First Stop: Sequim
July | 2016
July 19, 2016 — I fly into Seattle, Washington where my sister, Elisa and childhood friend, Liz Tomisato are waiting for me. We hop on the Bainbridge Island ferry and cross the border toward Liz’s home in Sequim (pronounced Skwim), a lovely island, which lies within the rain shadow of the Olympic Mountains.
Sequim is home to the S'Klallam People. On route to her house, Liz stops at the Seven Cedars Resort, which is located on the Jamestown Reservation, home of the S’Klallam.
The Resort overlooks the Strait of Juan de Fuca.
We go in at one point to speak with someone from the tribe and I find out the following: By setting up this resort, the S’Klallam Tribe and its Council were looking for ways to change the stereotypical stigma of Indians who are always seen as drunk and unemployed. The location welcomes tourists and the facilities are rented out to non-tribal members for events and private use. Tourism material notes that all the financial resources raised through rental of the resort and revenue generated from the federal government are intended to enhance the welfare of the tribal community.
We miss out on a carving demonstration, because it is late and the resort is closed. When we go inside the S’Klallam Art Gallery, we find Wendy, the art collector and manager of the gift shop there. She tells us that the traditional totem poles are carved on site and sent all over the world, while at the same time allowing young tribal members to continue the art of carving. Wendy says that it’s not the end product of making totems that matters, but the process of keeping the art and skill of carving alive. No power tools or sanders are used, only carving tools and muscle.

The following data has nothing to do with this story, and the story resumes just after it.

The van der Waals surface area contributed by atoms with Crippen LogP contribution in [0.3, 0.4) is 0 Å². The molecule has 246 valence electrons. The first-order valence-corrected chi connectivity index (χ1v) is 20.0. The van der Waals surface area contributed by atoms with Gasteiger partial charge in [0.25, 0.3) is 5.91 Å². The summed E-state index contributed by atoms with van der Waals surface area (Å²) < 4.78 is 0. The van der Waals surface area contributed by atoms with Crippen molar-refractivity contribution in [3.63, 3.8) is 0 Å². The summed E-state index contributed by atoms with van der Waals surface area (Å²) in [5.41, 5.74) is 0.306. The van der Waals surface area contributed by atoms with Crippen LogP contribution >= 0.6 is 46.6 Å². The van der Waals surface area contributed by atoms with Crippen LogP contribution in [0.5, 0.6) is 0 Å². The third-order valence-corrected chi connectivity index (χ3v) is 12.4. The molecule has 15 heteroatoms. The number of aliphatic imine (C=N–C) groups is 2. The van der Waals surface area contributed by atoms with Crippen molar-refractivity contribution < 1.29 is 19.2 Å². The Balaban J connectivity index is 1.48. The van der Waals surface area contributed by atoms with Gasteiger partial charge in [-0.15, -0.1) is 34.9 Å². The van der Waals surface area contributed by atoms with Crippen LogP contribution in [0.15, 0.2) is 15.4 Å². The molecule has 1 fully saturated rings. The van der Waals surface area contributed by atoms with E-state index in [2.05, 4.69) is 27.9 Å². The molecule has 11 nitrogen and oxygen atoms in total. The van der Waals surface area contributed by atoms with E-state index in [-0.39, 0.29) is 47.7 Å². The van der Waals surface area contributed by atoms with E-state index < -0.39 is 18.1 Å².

Behind the resort is a cultural center where children are taught to be proud of their culture. It’s clear how important it is for the S’Klallam culture to break down borders and walls, and instead create pride and raise self esteem among the youth. Children are taught the traditional S’Klallam language — spoken and written — songs, music and appreciation of native food. They learn about the importance of good stewardship in relation to their Native culture: to take care of what you’ve got and respect your culture. It’s important knowing where you grow up, who you are within the tribe and who your family is and who your family was, and just being a part of a larger community that is always going to be there for you. The cultural center emphasizes the need to keep traditional tribal songs and the stories alive — ensuring that they are passed down to each generation to come. Tribal members want to ensure that, generations down the line, their families, culture and their community are still there, keeping it alive and passing the torch.